I took the time to learn how to do it correctly early on. It’s probably slowed me down initially but moving forward, it’s going to be much better in the long run because I’ve got a handful of investors that are looking to invest a substantial amount of money. Jillian helped me out. We’re probably for those people as opposed they trying to do some type of fund. I’m probably going to do individual LLCs with those individuals and that will be pretty easy. She gave me a killer operating agreement through the class. It covers everything. It’s well-organized. It’s easy to read and edit, that the price of admission for a class would have been worth. I probably would have paid more in legal fees for that than I did for the class.
The Private Money Rockstar that she does with the weekly webinars or the coaching, the forms and stuff like that. That’s why we love Jillian. Jillian’s one of our favorite people out there.
She’s the person I tell everyone to go to because she’s always got time for someone and she’ll figure out a way. You probably don’t have the experience or the budget to do a fund within your first couple of years unless you’ve got a lot of your own money. There are a lot of ways you can get around it and still be completely legal, ethical and market correctly. If you give her a call, she’ll help you out with whatever you need for your situation like, “I’ve only got $5,000 to get this started.” She’s like, “How many people are involved? We’ll do this instead.” She’s good about that.
She’s phenomenal. We can’t brag on Jillian more than we already do, but we’ve tried to definitely. You started marketing individually. You started email blast out to your databases. That’s one thing you started early on.
I’ve been paying $150 a month to Mailchimp.
You’re not just donating the money, you’re actually using it.
I didn’t send out an email during Father’s Day. I generally won’t do it if it’s a big holiday because it’s like, “What am I going to put in the email, ‘Happy Father’s Day?’” Who cares? People are getting that from everyone. I push it back but otherwise, you’re getting one basically every Sunday. If I have some type of update or something in the works, I’ll also send out my investor email, which goes out to people that have signed up that are more interested in becoming investors. They get to see the behind the scenes stuff. They have to fill out an investor profile questionnaire and things like that to the people that are a little bit more serious. I’ll do some stuff for them. I’ve got a bunch of those videos that I need to probably release to everyone since they’re dated, it wouldn’t be soliciting. They could see some of the behind the scenes stuff.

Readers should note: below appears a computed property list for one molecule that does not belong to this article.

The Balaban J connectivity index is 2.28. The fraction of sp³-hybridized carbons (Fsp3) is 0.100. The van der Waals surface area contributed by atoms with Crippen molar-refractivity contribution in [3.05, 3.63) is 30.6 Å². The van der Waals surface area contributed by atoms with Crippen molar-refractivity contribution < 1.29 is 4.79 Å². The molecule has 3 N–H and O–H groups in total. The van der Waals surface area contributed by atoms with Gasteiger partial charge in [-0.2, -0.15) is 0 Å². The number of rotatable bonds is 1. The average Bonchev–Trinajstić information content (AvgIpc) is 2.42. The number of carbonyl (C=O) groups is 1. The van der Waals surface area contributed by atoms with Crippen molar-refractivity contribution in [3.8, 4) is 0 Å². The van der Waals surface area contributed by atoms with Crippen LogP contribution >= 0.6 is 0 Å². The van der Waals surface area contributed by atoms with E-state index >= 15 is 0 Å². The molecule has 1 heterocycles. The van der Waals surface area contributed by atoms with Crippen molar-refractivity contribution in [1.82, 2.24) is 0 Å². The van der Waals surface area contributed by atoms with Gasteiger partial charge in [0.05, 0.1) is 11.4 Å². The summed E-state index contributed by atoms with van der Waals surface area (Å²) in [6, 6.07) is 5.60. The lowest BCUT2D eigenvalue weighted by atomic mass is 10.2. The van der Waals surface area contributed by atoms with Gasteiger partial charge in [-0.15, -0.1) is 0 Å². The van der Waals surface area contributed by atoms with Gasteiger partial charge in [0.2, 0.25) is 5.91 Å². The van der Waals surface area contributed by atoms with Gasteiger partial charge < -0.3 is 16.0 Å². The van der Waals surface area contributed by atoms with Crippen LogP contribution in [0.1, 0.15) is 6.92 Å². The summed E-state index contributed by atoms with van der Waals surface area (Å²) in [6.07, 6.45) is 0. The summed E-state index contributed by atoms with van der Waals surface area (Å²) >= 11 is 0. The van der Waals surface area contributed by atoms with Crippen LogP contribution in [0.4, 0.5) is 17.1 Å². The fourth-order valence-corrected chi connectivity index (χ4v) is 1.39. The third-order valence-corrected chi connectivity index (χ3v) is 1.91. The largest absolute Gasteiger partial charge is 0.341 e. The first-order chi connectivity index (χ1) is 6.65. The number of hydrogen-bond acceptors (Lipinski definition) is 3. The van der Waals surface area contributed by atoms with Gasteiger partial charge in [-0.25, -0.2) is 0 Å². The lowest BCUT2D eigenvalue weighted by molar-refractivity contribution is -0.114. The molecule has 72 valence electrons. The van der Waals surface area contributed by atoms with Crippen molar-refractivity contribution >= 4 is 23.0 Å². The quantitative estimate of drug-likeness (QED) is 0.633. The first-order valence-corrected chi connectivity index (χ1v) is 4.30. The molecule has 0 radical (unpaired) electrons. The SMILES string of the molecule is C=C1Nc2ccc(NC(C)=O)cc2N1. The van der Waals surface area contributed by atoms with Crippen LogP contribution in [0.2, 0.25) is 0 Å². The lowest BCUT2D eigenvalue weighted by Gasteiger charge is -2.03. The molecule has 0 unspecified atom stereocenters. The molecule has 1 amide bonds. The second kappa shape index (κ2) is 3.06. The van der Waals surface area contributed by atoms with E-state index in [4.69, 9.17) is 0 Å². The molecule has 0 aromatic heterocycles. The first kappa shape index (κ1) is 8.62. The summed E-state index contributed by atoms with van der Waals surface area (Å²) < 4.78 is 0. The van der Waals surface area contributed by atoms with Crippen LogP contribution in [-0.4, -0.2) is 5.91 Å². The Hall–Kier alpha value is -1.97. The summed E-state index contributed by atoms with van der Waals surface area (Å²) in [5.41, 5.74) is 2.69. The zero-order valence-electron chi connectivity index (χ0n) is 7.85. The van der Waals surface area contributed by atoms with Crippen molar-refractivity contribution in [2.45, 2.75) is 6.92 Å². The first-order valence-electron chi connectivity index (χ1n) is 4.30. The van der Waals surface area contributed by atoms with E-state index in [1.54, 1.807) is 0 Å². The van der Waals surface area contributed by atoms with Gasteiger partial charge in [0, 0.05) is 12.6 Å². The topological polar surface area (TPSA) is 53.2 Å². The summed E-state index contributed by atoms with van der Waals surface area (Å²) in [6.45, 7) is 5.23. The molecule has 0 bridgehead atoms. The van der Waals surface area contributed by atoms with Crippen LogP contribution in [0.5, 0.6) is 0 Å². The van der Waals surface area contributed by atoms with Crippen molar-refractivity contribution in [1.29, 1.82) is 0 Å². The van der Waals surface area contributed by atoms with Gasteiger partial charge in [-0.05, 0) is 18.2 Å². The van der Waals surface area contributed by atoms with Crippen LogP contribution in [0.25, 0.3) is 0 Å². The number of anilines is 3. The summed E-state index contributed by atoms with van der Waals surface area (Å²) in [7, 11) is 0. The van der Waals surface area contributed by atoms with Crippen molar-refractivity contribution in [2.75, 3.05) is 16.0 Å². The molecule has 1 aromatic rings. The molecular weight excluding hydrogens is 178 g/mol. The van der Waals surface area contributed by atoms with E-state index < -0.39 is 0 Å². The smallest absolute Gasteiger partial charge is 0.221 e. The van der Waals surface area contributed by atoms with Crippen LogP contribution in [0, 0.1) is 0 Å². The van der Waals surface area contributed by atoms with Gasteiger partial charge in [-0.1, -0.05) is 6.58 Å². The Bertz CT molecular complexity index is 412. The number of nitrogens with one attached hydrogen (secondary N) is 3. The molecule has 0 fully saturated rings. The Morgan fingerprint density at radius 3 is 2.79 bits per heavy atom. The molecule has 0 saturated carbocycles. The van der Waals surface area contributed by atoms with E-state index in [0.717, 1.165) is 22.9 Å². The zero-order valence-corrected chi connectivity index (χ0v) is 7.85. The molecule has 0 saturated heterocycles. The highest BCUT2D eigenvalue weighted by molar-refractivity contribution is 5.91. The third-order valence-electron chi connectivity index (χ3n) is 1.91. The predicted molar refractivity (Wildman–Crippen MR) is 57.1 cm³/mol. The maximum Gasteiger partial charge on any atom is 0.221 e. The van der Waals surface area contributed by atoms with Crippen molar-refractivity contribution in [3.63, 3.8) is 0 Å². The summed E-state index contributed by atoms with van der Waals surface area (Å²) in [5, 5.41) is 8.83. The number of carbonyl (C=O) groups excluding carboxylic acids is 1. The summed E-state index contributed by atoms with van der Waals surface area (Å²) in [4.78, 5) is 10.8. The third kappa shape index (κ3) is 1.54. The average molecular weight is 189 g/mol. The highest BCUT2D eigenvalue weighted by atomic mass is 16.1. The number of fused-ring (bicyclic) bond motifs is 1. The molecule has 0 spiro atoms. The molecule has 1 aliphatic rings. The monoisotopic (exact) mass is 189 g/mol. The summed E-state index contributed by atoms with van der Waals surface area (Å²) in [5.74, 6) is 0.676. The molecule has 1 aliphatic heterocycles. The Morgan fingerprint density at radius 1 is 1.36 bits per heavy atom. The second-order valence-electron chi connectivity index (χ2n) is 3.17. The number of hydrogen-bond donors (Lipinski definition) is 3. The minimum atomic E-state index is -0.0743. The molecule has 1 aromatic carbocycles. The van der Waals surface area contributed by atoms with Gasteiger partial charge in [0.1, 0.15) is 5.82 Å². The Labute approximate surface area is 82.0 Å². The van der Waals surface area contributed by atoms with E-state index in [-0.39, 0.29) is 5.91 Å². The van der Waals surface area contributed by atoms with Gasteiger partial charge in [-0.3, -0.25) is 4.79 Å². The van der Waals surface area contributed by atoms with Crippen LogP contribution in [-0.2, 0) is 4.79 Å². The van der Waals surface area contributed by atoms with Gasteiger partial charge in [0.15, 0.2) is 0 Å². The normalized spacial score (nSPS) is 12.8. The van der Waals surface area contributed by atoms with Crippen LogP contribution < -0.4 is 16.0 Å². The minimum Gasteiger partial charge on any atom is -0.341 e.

You’re sending one out every Sunday night or trying to besides the holidays?
The regular newsletter virtually every Sunday night like clockwork. Sunday morning when I’m at work, I’m on breaks. We don’t have much traffic Sunday mornings usually unless there’s a fly in. When I’m on break, I do most of the stuff. A lot of times I have to do the video beforehand. I’ll edit it while I’m at work on break. I’ll have it sent out that evening.
During your three days that you’re basically at the house, are you structuring, time blocking your day so you’re more productive around life and swim practice?
I do but it’s pretty loose. With the three-year-old coming banging on my door, it’s got to be a little loose. Luckily, my door gets a little stuck so she can’t always break in, so then I can ignore.
She bounces off the door.
She’ll bang on it and she’ll say hello forever, but it’s fun and I’ll usually let her in for a minute. What I try to do is I try to get up early anywhere from 5:30 to 6:30. My wife will hold on to my daughter for a little bit and they’ll finally come downstairs for brunch. That’s usually when I’ll take a break. I try to get about anywhere from two to almost up to five hours in the morning. If I can get that consistently, that’s enough usually. It’s a matter of checking emails later when she’s taken a nap and maybe making some phone calls. If you can wake up early and that works with your schedule and your job or your family situation, it’s like the military. If you can do more by 5:00 AM than everyone else does all day, it will make a huge difference. I suggest that or you can stay up late. I’m naturally a night owl, but I do better if I wake up earlier because if I can do monotonous stuff first thing in the morning when I’m fresh, I have the patience for it and I have the attention whereas later at night, I wouldn’t.